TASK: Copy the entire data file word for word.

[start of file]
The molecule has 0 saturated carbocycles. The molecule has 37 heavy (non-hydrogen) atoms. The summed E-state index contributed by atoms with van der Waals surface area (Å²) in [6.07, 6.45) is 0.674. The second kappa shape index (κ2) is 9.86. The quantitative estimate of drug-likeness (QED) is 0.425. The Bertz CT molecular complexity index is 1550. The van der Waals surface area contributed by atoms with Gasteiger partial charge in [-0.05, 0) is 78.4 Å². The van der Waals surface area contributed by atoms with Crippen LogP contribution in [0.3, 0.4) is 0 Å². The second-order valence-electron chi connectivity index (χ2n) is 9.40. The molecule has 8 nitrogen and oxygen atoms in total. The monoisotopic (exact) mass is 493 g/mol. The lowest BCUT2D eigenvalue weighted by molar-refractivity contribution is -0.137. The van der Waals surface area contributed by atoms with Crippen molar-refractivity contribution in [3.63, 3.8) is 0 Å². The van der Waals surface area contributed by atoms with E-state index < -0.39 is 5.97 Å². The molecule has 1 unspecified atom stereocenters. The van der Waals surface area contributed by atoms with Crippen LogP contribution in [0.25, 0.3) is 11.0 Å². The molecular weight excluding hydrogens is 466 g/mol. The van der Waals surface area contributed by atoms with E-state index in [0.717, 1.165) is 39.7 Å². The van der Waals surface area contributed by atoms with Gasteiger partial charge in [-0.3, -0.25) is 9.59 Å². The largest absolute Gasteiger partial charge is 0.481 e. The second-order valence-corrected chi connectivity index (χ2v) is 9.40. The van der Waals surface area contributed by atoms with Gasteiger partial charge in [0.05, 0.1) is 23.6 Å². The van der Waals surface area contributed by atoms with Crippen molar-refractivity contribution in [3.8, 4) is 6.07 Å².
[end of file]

The molecule has 0 saturated carbocycles. The molecule has 37 heavy (non-hydrogen) atoms. The summed E-state index contributed by atoms with van der Waals surface area (Å²) in [6.07, 6.45) is 0.674. The second kappa shape index (κ2) is 9.86. The quantitative estimate of drug-likeness (QED) is 0.425. The Bertz CT molecular complexity index is 1550. The van der Waals surface area contributed by atoms with Gasteiger partial charge in [-0.05, 0) is 78.4 Å². The van der Waals surface area contributed by atoms with Crippen LogP contribution in [0.3, 0.4) is 0 Å². The second-order valence-electron chi connectivity index (χ2n) is 9.40. The molecule has 8 nitrogen and oxygen atoms in total. The monoisotopic (exact) mass is 493 g/mol. The lowest BCUT2D eigenvalue weighted by molar-refractivity contribution is -0.137. The van der Waals surface area contributed by atoms with Crippen molar-refractivity contribution in [3.63, 3.8) is 0 Å². The van der Waals surface area contributed by atoms with E-state index < -0.39 is 5.97 Å². The molecule has 1 unspecified atom stereocenters. The van der Waals surface area contributed by atoms with Crippen LogP contribution in [0.25, 0.3) is 11.0 Å². The molecular weight excluding hydrogens is 466 g/mol. The van der Waals surface area contributed by atoms with E-state index in [0.717, 1.165) is 39.7 Å². The van der Waals surface area contributed by atoms with Gasteiger partial charge in [-0.3, -0.25) is 9.59 Å². The largest absolute Gasteiger partial charge is 0.481 e. The second-order valence-corrected chi connectivity index (χ2v) is 9.40. The van der Waals surface area contributed by atoms with Gasteiger partial charge in [0.05, 0.1) is 23.6 Å². The van der Waals surface area contributed by atoms with Crippen molar-refractivity contribution in [3.8, 4) is 6.07 Å².